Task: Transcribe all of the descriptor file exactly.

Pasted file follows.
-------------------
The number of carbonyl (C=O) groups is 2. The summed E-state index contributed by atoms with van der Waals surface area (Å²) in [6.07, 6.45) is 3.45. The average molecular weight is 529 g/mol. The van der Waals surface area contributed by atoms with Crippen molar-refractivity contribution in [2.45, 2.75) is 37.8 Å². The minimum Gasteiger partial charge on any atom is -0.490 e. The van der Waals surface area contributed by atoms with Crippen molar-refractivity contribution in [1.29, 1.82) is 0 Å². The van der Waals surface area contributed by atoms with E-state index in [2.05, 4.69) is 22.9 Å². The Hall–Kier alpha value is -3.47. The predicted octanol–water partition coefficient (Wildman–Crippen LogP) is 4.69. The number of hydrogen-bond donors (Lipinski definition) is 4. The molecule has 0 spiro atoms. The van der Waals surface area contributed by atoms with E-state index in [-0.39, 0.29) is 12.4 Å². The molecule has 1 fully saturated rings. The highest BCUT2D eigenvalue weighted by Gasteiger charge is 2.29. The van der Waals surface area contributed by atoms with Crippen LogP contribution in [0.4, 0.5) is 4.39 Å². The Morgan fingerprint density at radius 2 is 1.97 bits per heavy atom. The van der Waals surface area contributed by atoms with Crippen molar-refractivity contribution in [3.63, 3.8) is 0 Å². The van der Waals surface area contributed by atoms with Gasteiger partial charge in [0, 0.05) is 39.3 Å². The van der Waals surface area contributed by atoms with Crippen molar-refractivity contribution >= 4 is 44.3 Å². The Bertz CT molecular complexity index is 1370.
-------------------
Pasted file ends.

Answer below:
The number of carbonyl (C=O) groups is 2. The summed E-state index contributed by atoms with van der Waals surface area (Å²) in [6.07, 6.45) is 3.45. The average molecular weight is 529 g/mol. The van der Waals surface area contributed by atoms with Crippen molar-refractivity contribution in [2.45, 2.75) is 37.8 Å². The minimum Gasteiger partial charge on any atom is -0.490 e. The van der Waals surface area contributed by atoms with Crippen molar-refractivity contribution in [1.29, 1.82) is 0 Å². The van der Waals surface area contributed by atoms with E-state index in [2.05, 4.69) is 22.9 Å². The Hall–Kier alpha value is -3.47. The predicted octanol–water partition coefficient (Wildman–Crippen LogP) is 4.69. The number of hydrogen-bond donors (Lipinski definition) is 4. The molecule has 0 spiro atoms. The van der Waals surface area contributed by atoms with E-state index in [-0.39, 0.29) is 12.4 Å². The molecule has 1 fully saturated rings. The highest BCUT2D eigenvalue weighted by Gasteiger charge is 2.29. The van der Waals surface area contributed by atoms with Crippen LogP contribution in [0.4, 0.5) is 4.39 Å². The Morgan fingerprint density at radius 2 is 1.97 bits per heavy atom. The van der Waals surface area contributed by atoms with Crippen molar-refractivity contribution in [3.63, 3.8) is 0 Å². The van der Waals surface area contributed by atoms with Gasteiger partial charge in [0, 0.05) is 39.3 Å². The van der Waals surface area contributed by atoms with Crippen molar-refractivity contribution >= 4 is 44.3 Å². The Bertz CT molecular complexity index is 1370.